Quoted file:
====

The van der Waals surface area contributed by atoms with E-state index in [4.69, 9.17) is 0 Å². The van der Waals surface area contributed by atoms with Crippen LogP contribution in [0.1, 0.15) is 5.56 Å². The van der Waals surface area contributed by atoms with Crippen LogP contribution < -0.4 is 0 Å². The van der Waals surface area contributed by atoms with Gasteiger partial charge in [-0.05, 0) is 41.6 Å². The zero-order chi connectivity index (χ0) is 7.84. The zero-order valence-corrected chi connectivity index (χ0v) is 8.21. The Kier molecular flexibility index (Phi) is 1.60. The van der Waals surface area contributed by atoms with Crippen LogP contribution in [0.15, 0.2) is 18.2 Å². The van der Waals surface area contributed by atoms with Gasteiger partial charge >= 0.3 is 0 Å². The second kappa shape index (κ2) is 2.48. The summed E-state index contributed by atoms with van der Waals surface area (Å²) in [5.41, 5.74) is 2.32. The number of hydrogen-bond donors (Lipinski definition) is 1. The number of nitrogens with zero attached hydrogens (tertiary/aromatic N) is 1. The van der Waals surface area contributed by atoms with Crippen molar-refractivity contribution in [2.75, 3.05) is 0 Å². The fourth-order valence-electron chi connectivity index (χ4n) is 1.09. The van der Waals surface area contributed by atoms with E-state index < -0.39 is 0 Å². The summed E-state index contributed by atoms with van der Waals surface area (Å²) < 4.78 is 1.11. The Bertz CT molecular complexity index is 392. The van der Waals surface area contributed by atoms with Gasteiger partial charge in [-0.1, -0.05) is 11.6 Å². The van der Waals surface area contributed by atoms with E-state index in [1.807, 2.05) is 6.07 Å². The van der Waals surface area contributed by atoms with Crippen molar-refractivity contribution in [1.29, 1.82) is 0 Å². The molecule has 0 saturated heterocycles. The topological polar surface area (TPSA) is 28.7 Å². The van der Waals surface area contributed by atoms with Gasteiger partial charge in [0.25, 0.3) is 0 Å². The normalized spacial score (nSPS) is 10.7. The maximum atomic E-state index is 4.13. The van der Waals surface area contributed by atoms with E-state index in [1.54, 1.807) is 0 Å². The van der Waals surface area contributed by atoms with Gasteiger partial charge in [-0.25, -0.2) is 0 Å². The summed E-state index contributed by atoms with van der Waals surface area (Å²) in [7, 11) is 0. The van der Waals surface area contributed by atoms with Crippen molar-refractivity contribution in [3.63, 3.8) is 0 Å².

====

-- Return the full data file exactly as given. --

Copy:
The van der Waals surface area contributed by atoms with E-state index in [4.69, 9.17) is 0 Å². The van der Waals surface area contributed by atoms with Crippen LogP contribution in [0.1, 0.15) is 5.56 Å². The van der Waals surface area contributed by atoms with Crippen LogP contribution < -0.4 is 0 Å². The van der Waals surface area contributed by atoms with Gasteiger partial charge in [-0.05, 0) is 41.6 Å². The zero-order chi connectivity index (χ0) is 7.84. The zero-order valence-corrected chi connectivity index (χ0v) is 8.21. The Kier molecular flexibility index (Phi) is 1.60. The van der Waals surface area contributed by atoms with Crippen LogP contribution in [0.15, 0.2) is 18.2 Å². The van der Waals surface area contributed by atoms with Gasteiger partial charge >= 0.3 is 0 Å². The second kappa shape index (κ2) is 2.48. The summed E-state index contributed by atoms with van der Waals surface area (Å²) in [5.41, 5.74) is 2.32. The number of hydrogen-bond donors (Lipinski definition) is 1. The number of nitrogens with zero attached hydrogens (tertiary/aromatic N) is 1. The van der Waals surface area contributed by atoms with Crippen molar-refractivity contribution in [2.75, 3.05) is 0 Å². The fourth-order valence-electron chi connectivity index (χ4n) is 1.09. The van der Waals surface area contributed by atoms with E-state index < -0.39 is 0 Å². The summed E-state index contributed by atoms with van der Waals surface area (Å²) < 4.78 is 1.11. The Bertz CT molecular complexity index is 392. The van der Waals surface area contributed by atoms with Gasteiger partial charge in [-0.1, -0.05) is 11.6 Å². The van der Waals surface area contributed by atoms with E-state index in [1.807, 2.05) is 6.07 Å². The van der Waals surface area contributed by atoms with Crippen molar-refractivity contribution in [1.29, 1.82) is 0 Å². The molecule has 0 saturated heterocycles. The topological polar surface area (TPSA) is 28.7 Å². The van der Waals surface area contributed by atoms with Gasteiger partial charge in [0.25, 0.3) is 0 Å². The normalized spacial score (nSPS) is 10.7. The maximum atomic E-state index is 4.13. The van der Waals surface area contributed by atoms with E-state index in [1.54, 1.807) is 0 Å². The van der Waals surface area contributed by atoms with Gasteiger partial charge in [-0.25, -0.2) is 0 Å². The summed E-state index contributed by atoms with van der Waals surface area (Å²) in [7, 11) is 0. The van der Waals surface area contributed by atoms with Crippen molar-refractivity contribution in [3.63, 3.8) is 0 Å².